> 
> I'm not sure what OFFSET_VALID is even supposed to mean for null.

Yeah, and I was even thinking about that a bit yesterday when figuring 
out what to do with nvme.  It does highlight the fact that you get 
garbage when reading from the null driver (unless the zero option was 
enabled, then ZERO is set and you know you read zeros instead) - but 
there no pointer that is preallocated (whether it contains garbage or 
otherwise) that you can actually dereference to read what the guest 
would see.

> 
> Or in fact, what it is supposed to mean for any protocol driver, because
> normally it just means I can use this offset for accessing bs->file. But
> protocol drivers don't have a bs->file, so it's interesting to see that
> they still all set this flag.
> 
> OFFSET_VALID | DATA might be excusable because I can see that it's
> convenient that a protocol driver refers to itself as *file instead of
> returning NULL there and then the offset is valid (though it would be
> pointless to actually follow the file pointer), but OFFSET_VALID without
> DATA probably isn't.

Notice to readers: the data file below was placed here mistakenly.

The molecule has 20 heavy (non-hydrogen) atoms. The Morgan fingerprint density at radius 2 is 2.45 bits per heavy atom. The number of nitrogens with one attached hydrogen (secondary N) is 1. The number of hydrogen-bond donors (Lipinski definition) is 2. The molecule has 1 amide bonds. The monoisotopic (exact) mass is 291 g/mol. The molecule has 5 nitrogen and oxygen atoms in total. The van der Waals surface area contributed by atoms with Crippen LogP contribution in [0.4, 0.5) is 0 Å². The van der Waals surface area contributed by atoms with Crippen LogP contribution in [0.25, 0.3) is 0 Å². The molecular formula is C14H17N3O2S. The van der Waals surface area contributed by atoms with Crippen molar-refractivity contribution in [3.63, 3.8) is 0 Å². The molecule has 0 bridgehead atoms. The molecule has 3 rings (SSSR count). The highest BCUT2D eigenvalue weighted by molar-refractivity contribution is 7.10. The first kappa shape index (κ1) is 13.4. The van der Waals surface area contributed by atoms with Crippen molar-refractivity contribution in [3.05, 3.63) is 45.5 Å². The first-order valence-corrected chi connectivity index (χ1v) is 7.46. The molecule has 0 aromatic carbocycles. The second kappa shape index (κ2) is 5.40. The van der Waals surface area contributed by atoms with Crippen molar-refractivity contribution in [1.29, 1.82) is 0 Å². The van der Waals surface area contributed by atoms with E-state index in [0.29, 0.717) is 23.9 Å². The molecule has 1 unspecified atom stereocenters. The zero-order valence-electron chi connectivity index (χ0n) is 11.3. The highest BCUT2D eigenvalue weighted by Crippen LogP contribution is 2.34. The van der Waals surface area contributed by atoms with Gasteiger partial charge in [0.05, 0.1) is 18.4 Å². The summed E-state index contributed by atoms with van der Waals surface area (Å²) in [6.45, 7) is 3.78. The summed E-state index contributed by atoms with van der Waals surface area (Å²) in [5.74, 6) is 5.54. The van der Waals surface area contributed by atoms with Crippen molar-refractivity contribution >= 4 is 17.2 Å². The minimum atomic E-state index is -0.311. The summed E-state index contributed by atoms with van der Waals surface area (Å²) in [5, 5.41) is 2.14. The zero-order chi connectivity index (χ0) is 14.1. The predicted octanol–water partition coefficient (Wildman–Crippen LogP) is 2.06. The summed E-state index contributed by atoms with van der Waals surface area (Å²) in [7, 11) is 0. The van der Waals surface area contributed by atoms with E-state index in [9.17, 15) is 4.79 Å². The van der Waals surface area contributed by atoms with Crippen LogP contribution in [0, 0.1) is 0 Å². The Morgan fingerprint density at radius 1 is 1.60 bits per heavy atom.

Hmm, you're probably right.  Maybe that means I should tweak the 
documentation to be more explicit: for a format driver, OFFSET_VALID can 
always be used (and *file will be set to the underlying protocol 
driver); but for a protocol driver, OFFSET_VALID only makes sense if 
*file is the BDS itself and there is an actual buffer to read (that is, 
the protocol driver must also be returning DATA and/or ZERO).  Or maybe 
we can indeed state that protocol drivers always set *file to NULL 
(there is no further backing file to reference), and thus never need to 
return OFFSET_VALID (but I'm not sure whether that will accidentally 
propagate back up the call stack and negatively affect status queries of 
format drivers).

Since it is pre-existing, should I respin to address the issue in a 
separate patch, or should that be a followup after this series?
Kevin Wolf Feb. 14, 2018, 2:55 p.m. | #3
Am 14.02.2018 um 15:44 hat Eric Blake geschrieben:
> On 02/14/2018 06:05 AM, Kevin Wolf wrote:
> > Am 13.02.2018 um 21:26 hat Eric Blake geschrieben:
> > > We are gradually moving away from sector-based interfaces, towards
> > > byte-based.  Update the null driver accordingly.
> > > 
> > > Signed-off-by: Eric Blake <eblake@redhat.com>
> > > Reviewed-by: Vladimir Sementsov-Ogievskiy <vsementsov@virtuozzo.com>
> > > Reviewed-by: Fam Zheng <famz@redhat.com>
> > > 
> 
> > >       if (s->read_zeroes) {